Nebraska Never Lets You Come Back Home

by
JC Schildbach, LMHC

September 13th marks the anniversary of the death of my father. September 13th, 2017 marks the 46th anniversary of his death.

A rural Nebraska town. A young man running a stop sign. A wife and six kids left without a husband/dad. A small congregation left without a Pastor.

The subtitle of this blog used to be “Missives from an Insecurely Attached Therapist”. But I changed that when I moved away from doing therapy proper, and moved away from trying to focus all of these posts on mental health issues (as much as anything can ever be divorced from mental health issues).

Still, my attachment issues have remained, although awareness of those issues has helped me manage them.

It’s odd to have almost no conscious sense of loss when a subconscious sense of loss pervades your entire existence and informs far too much of your behavior…forcing you to rein in your immediate reactions in favor of more rational approaches to, well, most silly little situations that are often no more than the day-in-day-out ins and outs of life.

It’s like having to constantly remind yourself that bumper cars are fun, and not an affront to your personhood.

It’s like forever being on alert that your friends might not really be your friends, that everyone is potentially just messing with you…that any positive is about to be clobbered by a ‘however’.

Or, to be even less mature, it’s feeling that any time you’re feeling a bit of joy, a big ‘but’ is gonna get shoved in your face.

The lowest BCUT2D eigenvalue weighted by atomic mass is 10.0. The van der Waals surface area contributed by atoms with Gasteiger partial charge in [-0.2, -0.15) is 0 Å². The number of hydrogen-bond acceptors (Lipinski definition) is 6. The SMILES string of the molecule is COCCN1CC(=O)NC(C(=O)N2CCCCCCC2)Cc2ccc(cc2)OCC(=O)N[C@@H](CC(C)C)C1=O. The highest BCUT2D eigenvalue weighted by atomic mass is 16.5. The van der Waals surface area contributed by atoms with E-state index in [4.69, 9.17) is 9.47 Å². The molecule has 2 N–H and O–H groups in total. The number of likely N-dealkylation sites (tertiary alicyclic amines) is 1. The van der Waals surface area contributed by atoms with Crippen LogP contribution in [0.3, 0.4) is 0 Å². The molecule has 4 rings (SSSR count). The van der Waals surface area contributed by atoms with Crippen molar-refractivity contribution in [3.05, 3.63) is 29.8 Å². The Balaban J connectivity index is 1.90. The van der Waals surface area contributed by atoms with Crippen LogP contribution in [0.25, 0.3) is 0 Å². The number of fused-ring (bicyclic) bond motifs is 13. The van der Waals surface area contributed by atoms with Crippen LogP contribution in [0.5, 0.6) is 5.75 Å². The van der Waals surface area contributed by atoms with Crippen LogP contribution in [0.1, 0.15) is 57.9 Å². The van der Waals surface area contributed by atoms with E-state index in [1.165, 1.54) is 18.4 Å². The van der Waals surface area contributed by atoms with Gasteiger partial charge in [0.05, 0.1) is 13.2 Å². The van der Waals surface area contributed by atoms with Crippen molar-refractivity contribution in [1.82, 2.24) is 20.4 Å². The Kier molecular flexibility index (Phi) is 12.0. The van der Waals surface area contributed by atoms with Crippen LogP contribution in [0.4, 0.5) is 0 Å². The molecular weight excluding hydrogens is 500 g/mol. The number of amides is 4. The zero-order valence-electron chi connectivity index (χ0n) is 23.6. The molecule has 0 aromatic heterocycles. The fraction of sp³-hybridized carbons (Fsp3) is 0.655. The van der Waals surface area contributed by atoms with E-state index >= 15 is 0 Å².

It’s wishing you had lashed out and punched a LOT of people in the face when that was an option, and realizing you didn’t, because living with confusion rather than violence was more your style…and maybe something that Jesus demanded of you.

Or did He?

Did I mention I stabbed a classmate in the back with a pencil once?

couch

Circa 1970, when I was still the big-headed baby of the family.

It’s being angry with Jesus for not equipping you with the appropriate skills and permission to beat the piss out of your enemies, because that was what was ultimately right and good…right?

It’s recognizing that everyone is always looking out for everyoneself.

It’s measuring whether or not any of those everyones are capable of/interested in looking out for anyone else, and knowing that’s always a risky calculation.

It’s knowing that figuring intent and motive is forever a frightening measure…one that assumes a skewed calculator…and a bullshit answer, regardless of what you punch in.

So you move on in your own tightly-wound world, having faith where you see fit, often recognizing that faith falls where you wouldn’t expect.

It’s knowing that faith is stupid.

It’s knowing that faith isn’t making the appropriate calculations to provide you a safe path.

It’s knowing that a safe path isn’t really that interesting.

It’s knowing that “faith” is a loaded word, a word in which you lack faith.

Sorry if I’m not on your same page, faith-wise, dad.

Now to get back to my Bowlby reading.

Happy death day, Pops.

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